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Tip: To review The Language of Psycho-Analysis…

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Prior to searching a specific psychoanalytic concept, you may first want to review The Language of Psycho-Analysis written by Laplanche & Pontalis. You can access it directly by clicking here.

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Dunn, J. (1994). The Dutch Annual of Psychoanalysis. I, 1993. Growing, Mourning and Affective Dissonance in the Process of Psychoanalytical Therapies. Frans De Jonghe. Pp. 223-235.. Psychoanal Q., 63:815.
Psychoanalytic Electronic Publishing: The Dutch Annual of Psychoanalysis. I, 1993. Growing, Mourning and Affective Dissonance in the Process of Psychoanalytical Therapies. Frans De Jonghe. Pp. 223-235.

(1994). Psychoanalytic Quarterly, 63:815

The Dutch Annual of Psychoanalysis. I, 1993. Growing, Mourning and Affective Dissonance in the Process of Psychoanalytical Therapies. Frans De Jonghe. Pp. 223-235.

Jonathan Dunn

De Jonghe links the process of mourning to the mutative aspects of interpretation and support in psychoanalytic treatment. Interpretation and support are effective insofar as they induce in the patient a dissonant experience of the analyst as simultaneously both transference object and new object. This affective dissonance confronts patients with what they once had but now desire. A mourning process is thereby effected, in which patients gain psychic growth through relinquishing the illusions they employ to temper their painful sense of wanting due to loss. De Jonghe describes other ways in which interpretation inherently creates an experience of loss in the patient. He argues that therapeutic change may come solely from the patient's experiencing the contrast between the therapist as new object and as transference object, without any cognitive elaboration of this contrast (the therapist supports the patient in this experience but does not have to interpret it). The author also notes clinical problems that result when unfulfilled desire is due more t chronic deprivation than to traumatic loss. Therapy stalls when the new experience with the therapist is either too similar or too unlike the patient's past, because in these cases affective dissonance cannot be felt.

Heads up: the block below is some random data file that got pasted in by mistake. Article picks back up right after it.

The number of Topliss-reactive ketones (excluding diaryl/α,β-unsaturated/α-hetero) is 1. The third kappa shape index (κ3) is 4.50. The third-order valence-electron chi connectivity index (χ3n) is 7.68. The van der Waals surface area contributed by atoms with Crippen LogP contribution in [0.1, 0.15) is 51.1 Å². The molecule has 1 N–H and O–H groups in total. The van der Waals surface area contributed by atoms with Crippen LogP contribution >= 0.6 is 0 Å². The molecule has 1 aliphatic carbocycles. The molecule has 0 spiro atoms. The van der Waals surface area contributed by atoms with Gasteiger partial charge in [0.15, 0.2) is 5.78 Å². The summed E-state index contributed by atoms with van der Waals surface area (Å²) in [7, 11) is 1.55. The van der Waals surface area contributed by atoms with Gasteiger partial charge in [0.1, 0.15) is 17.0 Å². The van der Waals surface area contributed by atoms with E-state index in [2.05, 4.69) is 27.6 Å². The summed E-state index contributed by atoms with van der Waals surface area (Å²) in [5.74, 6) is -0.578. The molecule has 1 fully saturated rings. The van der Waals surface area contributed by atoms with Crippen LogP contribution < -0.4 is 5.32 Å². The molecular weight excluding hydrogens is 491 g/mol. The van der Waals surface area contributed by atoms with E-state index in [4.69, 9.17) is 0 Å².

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Article Citation

Dunn, J. (1994). The Dutch Annual of Psychoanalysis. I, 1993.. Psychoanal. Q., 63:815

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